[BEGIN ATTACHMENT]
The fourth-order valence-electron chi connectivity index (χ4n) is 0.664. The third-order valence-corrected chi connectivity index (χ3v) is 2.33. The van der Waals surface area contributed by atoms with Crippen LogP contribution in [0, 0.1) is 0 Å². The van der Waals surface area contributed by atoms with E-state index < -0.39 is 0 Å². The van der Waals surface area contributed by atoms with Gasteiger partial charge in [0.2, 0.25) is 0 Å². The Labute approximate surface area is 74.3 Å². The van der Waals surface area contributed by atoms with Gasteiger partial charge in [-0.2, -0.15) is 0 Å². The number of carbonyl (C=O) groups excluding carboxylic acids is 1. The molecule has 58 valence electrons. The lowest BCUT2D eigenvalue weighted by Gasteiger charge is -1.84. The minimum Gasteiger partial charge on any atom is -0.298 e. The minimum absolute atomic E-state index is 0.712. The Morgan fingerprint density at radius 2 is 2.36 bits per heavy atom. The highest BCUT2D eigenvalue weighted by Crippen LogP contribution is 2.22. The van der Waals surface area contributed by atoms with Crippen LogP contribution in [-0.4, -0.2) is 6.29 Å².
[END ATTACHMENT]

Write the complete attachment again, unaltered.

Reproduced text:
The fourth-order valence-electron chi connectivity index (χ4n) is 0.664. The third-order valence-corrected chi connectivity index (χ3v) is 2.33. The van der Waals surface area contributed by atoms with Crippen LogP contribution in [0, 0.1) is 0 Å². The van der Waals surface area contributed by atoms with E-state index < -0.39 is 0 Å². The van der Waals surface area contributed by atoms with Gasteiger partial charge in [0.2, 0.25) is 0 Å². The Labute approximate surface area is 74.3 Å². The van der Waals surface area contributed by atoms with Gasteiger partial charge in [-0.2, -0.15) is 0 Å². The number of carbonyl (C=O) groups excluding carboxylic acids is 1. The molecule has 58 valence electrons. The lowest BCUT2D eigenvalue weighted by Gasteiger charge is -1.84. The minimum Gasteiger partial charge on any atom is -0.298 e. The minimum absolute atomic E-state index is 0.712. The Morgan fingerprint density at radius 2 is 2.36 bits per heavy atom. The highest BCUT2D eigenvalue weighted by Crippen LogP contribution is 2.22. The van der Waals surface area contributed by atoms with Crippen LogP contribution in [-0.4, -0.2) is 6.29 Å².